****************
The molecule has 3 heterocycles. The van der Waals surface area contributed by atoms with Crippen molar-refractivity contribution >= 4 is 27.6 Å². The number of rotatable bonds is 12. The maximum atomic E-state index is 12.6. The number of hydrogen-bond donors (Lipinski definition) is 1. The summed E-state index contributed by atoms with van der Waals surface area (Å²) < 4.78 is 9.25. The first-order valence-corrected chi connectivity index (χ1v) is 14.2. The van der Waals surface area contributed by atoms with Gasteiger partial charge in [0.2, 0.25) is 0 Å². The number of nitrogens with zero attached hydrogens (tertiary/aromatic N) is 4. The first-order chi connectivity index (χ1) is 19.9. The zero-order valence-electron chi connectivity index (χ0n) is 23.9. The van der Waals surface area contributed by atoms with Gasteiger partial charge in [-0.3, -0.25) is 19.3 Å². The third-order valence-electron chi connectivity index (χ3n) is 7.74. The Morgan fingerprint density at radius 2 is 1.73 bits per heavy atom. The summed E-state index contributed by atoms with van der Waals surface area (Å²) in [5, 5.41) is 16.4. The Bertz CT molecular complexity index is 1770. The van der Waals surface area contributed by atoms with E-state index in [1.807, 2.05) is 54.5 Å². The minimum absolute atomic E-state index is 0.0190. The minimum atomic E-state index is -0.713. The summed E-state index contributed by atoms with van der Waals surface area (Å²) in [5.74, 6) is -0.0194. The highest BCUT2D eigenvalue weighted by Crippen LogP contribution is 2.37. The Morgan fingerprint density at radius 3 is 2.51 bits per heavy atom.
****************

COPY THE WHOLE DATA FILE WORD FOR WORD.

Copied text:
The molecule has 3 heterocycles. The van der Waals surface area contributed by atoms with Crippen molar-refractivity contribution >= 4 is 27.6 Å². The number of rotatable bonds is 12. The maximum atomic E-state index is 12.6. The number of hydrogen-bond donors (Lipinski definition) is 1. The summed E-state index contributed by atoms with van der Waals surface area (Å²) < 4.78 is 9.25. The first-order valence-corrected chi connectivity index (χ1v) is 14.2. The van der Waals surface area contributed by atoms with Gasteiger partial charge in [0.2, 0.25) is 0 Å². The number of nitrogens with zero attached hydrogens (tertiary/aromatic N) is 4. The first-order chi connectivity index (χ1) is 19.9. The zero-order valence-electron chi connectivity index (χ0n) is 23.9. The van der Waals surface area contributed by atoms with Gasteiger partial charge in [-0.3, -0.25) is 19.3 Å². The third-order valence-electron chi connectivity index (χ3n) is 7.74. The Morgan fingerprint density at radius 2 is 1.73 bits per heavy atom. The summed E-state index contributed by atoms with van der Waals surface area (Å²) in [5, 5.41) is 16.4. The Bertz CT molecular complexity index is 1770. The van der Waals surface area contributed by atoms with E-state index in [1.807, 2.05) is 54.5 Å². The minimum absolute atomic E-state index is 0.0190. The minimum atomic E-state index is -0.713. The summed E-state index contributed by atoms with van der Waals surface area (Å²) in [5.74, 6) is -0.0194. The highest BCUT2D eigenvalue weighted by Crippen LogP contribution is 2.37. The Morgan fingerprint density at radius 3 is 2.51 bits per heavy atom.